# Impl. correctness for alg. spec.'s

```Date: Fri, 11 Nov 88 11:23:09 cst

Re: John Mitchell's query about the proper definition of
``implementation'':

I agree with Nipkow and Guttag that observational equivalence wins
(see also Sannella and Tarlecki's work).  In fact, I would say that
``correctness = isomorphism'' is indeed a straw man;  I haven't seen
this definition in print for a long time.

I do believe that ``correctness = observational equivalence'' and
``correctness = homomorphism from implementation to final algebra''
are essentially equivalent, at least for *total* algebras.  (I don't
understand Albert's counter-example;  perhaps he could explain it
further.)  Note that both notions depend upon a pre-defined set, or
algebra, of ``observables.''  You can't just look at a set of axioms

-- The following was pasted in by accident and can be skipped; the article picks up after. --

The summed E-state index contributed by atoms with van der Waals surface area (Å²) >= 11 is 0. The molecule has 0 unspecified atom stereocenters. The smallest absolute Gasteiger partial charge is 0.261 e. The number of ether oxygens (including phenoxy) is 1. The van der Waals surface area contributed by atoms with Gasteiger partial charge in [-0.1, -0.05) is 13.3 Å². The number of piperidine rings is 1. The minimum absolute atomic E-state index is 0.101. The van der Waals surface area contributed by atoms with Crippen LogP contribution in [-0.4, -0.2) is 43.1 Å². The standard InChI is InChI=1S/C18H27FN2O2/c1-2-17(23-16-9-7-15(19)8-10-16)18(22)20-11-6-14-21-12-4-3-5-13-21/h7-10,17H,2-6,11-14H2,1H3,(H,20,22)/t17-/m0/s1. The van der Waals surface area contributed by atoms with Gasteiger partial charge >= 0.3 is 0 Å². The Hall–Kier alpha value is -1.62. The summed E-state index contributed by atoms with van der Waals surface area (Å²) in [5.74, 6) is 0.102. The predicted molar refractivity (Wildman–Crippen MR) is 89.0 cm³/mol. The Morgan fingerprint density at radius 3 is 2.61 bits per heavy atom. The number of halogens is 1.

and say ``take the final algebra.''

Actually, the two definitions of correctness *are* slightly different,
in this sense: non-reachable algebras may be observationally equivalent
but have no homomorphism.  Of course, the unreachable elements are
not observable at all, even indirectly (they can never occur in
a computation), so this definition of correctness should, technically,
be ``correctness = homomorphism from reachable sub-algebra of
implementation to final algebra.''

Partial implementations are another story.  Suppose algebra C has two
elements {0, 1}, succ is defined thus: succ(0) = succ(1) = 1,
and the only other defined operation is isZero.  There is no
homomorphism from C to Nat, although C is partially observationally
equivalent to Nat.  (I might mention that using axioms to prove
correctness of partial implementations is also problematic, in the
other sense:  an algebra can satisfy the equations in a partial sense
without being partially observationally equivalent to the initial
algebra.)  In this case, logical relations may help.  In Myla Archer's
thesis, she defines ``generalized homomorphism,'' which I believe is
much like logical relations.  Nipkow has similar ideas.

Sam Kamin

```